Saturday, June 19, 2010

All is Well

Davis is obviously back to his little 3 year old self, as you can see above. Yep -- he's got his mud boots on (the shoe of choice these days), pajamas, a warm-up jacket, Reid's T-ball helmet, and a blue bat -- and he wants me to pitch to him in our MESS of a yard. We've lost 3 balls and a plastic bat to the track-hoe and dump truck this week. All is well. :) The only real set-back we've noticed is that Davis is now only "semi potty-trained". The doctor said it is quite normal, considering all of the trauma that he's just experienced. Oh well. So much for having only one child in diapers -- back to two we go. I'll take it.

Here are some pictures of the "little project" we began several weeks ago -- our back deck, covered patio, pergola, and west-side yard as it SLOWLY progresses. As most construction projects go (so I've heard) -- it is taking much longer than expected, and of course costing more money than we wanted to spend. Good thing I've got a master negotiator for a husband who is good at getting prices down and workers to move! Sadly, it won't be done by the Fourth of July so that we can have a rockin' party. At least we will have a rockin' yard when it's all said and done. :)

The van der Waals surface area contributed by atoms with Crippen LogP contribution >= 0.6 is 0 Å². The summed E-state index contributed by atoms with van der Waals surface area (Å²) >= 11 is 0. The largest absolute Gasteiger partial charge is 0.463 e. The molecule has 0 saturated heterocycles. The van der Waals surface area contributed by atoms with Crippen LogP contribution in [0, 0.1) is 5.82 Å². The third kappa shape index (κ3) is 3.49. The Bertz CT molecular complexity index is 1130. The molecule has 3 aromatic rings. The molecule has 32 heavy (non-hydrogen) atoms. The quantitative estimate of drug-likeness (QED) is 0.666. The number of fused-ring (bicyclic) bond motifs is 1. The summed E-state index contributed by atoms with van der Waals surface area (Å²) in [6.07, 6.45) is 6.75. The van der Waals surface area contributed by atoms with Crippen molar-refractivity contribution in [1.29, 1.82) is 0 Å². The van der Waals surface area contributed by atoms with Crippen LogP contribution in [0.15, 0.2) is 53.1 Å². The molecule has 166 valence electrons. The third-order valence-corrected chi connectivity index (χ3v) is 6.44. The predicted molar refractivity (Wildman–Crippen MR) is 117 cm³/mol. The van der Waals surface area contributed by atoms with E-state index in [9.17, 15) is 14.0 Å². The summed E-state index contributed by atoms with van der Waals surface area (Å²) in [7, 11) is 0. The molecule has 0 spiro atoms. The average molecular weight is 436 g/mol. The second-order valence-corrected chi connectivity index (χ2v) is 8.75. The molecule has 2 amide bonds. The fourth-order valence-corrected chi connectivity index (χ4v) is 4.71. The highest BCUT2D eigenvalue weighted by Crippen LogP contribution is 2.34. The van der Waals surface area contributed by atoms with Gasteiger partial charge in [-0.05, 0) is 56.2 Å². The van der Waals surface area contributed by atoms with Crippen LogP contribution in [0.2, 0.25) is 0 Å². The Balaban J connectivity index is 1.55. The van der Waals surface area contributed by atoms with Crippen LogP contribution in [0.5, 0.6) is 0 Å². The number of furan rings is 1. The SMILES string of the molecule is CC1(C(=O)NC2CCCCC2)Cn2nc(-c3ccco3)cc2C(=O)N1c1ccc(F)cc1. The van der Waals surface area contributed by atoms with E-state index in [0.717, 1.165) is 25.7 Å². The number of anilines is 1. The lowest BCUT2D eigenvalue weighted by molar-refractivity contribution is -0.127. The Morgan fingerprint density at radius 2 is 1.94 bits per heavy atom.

Wednesday, June 09, 2010

Davis's swimming/drowning lesson

Some of you know that our sweet little Davis had a serious accident yesterday afternoon. We just brought him home from the hospital and hope that he will continue to show signs of full recovery.
Yesterday afternoon Davis was in a private one-on-one swimming lesson at our neighbor's pool. It was his first swimming lesson, which I'd scheduled with the same girl who has taught Macie and Reid for the past 2 1/2 years. The first few lessons are usually difficult for the child, as Robin teaches them to swim with their face underwater, and it is more successful/less traumatic if the parent is not there. So I dropped him off (he was soooo excited) and walked back home to put baby Danny to sleep and to fold some laundry. When I walked back half-an-hour later to pick Davis up, I was greeted at the edge of the driveway by Macie, who was running and shouted that Davis was not breathing and his lips were blue. I looked toward the pool to see Robin setting his limp body on the deck. His belly was distended, his skin was completely white and his lips were blue. His eyes were rolled back in his head, he was motionless. I quickly assessed him and noted that he was not breathing and he did not have a pulse. He was gone.